2. Return the value of the module instead of adding to a global variable.
  3. JS and CSS views (names starting with js/ or css/) as well as static (.js/.css) files are automatically minified and cached by Elgg’s simplecache system.

Migrating JS from Elgg 1.8 to AMD / 1.9

Current 1.8 JavaScript modules will continue to work with Elgg.

We do not anticipate any backwards compatibility issues with this new direction and will fix any issues that do come up. The old system will still be functional in Elgg 1.9, but developers are encouraged to begin looking to AMD as the future of JS in Elgg.

Traditional JavaScript (1.8)

Register third-party libraries with elgg_register_js:

elgg_register_js('jquery', $cdnjs_url);

This will override any URLs previously registered under this name.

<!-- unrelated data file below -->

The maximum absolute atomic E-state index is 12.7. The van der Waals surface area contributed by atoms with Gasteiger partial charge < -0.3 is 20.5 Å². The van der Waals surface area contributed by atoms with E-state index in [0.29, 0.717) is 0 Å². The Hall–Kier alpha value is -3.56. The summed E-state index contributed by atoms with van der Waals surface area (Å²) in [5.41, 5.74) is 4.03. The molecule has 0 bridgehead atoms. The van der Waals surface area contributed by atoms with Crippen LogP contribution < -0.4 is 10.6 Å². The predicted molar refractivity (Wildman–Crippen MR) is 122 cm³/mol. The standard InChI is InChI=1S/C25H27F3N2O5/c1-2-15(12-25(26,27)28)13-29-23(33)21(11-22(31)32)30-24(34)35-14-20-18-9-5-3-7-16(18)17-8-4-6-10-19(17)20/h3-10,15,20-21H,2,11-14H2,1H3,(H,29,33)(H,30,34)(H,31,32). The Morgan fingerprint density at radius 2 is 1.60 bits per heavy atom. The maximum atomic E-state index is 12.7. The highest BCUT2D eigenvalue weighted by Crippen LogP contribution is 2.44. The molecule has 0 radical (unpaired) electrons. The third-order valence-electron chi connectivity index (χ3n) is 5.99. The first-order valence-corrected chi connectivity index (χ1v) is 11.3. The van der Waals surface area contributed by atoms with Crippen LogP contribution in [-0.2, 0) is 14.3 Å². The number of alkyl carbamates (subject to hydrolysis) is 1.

Load a library on the current page with elgg_load_js:


This will include and execute the linked code.


Using inline scripts is strongly discouraged because:
  • They are not testable (maintainability)
  • They are not cacheable (performance)
  • Doing so forces some scripts to be loaded in <head> (performance)

Inline scripts in core or bundled plugins are considered legacy bugs.

Core functions available in JS


Translate interface text

elgg.echo('example:text', ['arg1']);


Display a status message to the user.



Display an error message to the user.




Normalize a URL relative to the elgg root:

// "http://localhost/elgg/blog"

Redirect to a new page.


This function automatically normalizes the URL.


Parse a URL into its component parts:

// returns {
//   fragment: "fragment",
//   host: "",
//   path: "/file.php",
//   query: "arg=val"
// }


Get the GUID of the current page’s owner.